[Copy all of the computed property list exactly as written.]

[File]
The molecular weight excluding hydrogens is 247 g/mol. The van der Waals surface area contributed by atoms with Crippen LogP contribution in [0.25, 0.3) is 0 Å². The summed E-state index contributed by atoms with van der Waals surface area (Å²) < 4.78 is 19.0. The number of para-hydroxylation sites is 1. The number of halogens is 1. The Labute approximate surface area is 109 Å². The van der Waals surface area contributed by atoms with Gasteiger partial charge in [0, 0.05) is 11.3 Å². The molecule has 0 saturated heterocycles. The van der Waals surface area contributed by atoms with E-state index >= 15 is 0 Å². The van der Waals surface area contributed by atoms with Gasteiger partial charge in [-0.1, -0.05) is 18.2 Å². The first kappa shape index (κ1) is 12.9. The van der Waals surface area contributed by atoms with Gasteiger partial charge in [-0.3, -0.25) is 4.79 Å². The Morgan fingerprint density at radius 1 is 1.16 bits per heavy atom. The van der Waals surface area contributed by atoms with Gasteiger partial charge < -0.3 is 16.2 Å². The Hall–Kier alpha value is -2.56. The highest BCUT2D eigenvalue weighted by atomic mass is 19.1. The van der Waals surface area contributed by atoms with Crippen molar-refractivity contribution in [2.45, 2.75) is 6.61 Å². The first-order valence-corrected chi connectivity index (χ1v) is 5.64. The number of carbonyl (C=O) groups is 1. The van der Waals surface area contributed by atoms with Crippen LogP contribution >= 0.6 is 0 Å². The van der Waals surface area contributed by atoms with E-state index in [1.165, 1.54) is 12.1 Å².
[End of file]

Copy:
The molecular weight excluding hydrogens is 247 g/mol. The van der Waals surface area contributed by atoms with Crippen LogP contribution in [0.25, 0.3) is 0 Å². The summed E-state index contributed by atoms with van der Waals surface area (Å²) < 4.78 is 19.0. The number of para-hydroxylation sites is 1. The number of halogens is 1. The Labute approximate surface area is 109 Å². The van der Waals surface area contributed by atoms with Gasteiger partial charge in [0, 0.05) is 11.3 Å². The molecule has 0 saturated heterocycles. The van der Waals surface area contributed by atoms with E-state index >= 15 is 0 Å². The van der Waals surface area contributed by atoms with Gasteiger partial charge in [-0.1, -0.05) is 18.2 Å². The first kappa shape index (κ1) is 12.9. The van der Waals surface area contributed by atoms with Gasteiger partial charge in [-0.3, -0.25) is 4.79 Å². The Morgan fingerprint density at radius 1 is 1.16 bits per heavy atom. The van der Waals surface area contributed by atoms with Gasteiger partial charge < -0.3 is 16.2 Å². The Hall–Kier alpha value is -2.56. The highest BCUT2D eigenvalue weighted by atomic mass is 19.1. The van der Waals surface area contributed by atoms with Crippen molar-refractivity contribution in [2.45, 2.75) is 6.61 Å². The first-order valence-corrected chi connectivity index (χ1v) is 5.64. The number of carbonyl (C=O) groups is 1. The van der Waals surface area contributed by atoms with Crippen LogP contribution >= 0.6 is 0 Å². The van der Waals surface area contributed by atoms with E-state index in [1.165, 1.54) is 12.1 Å².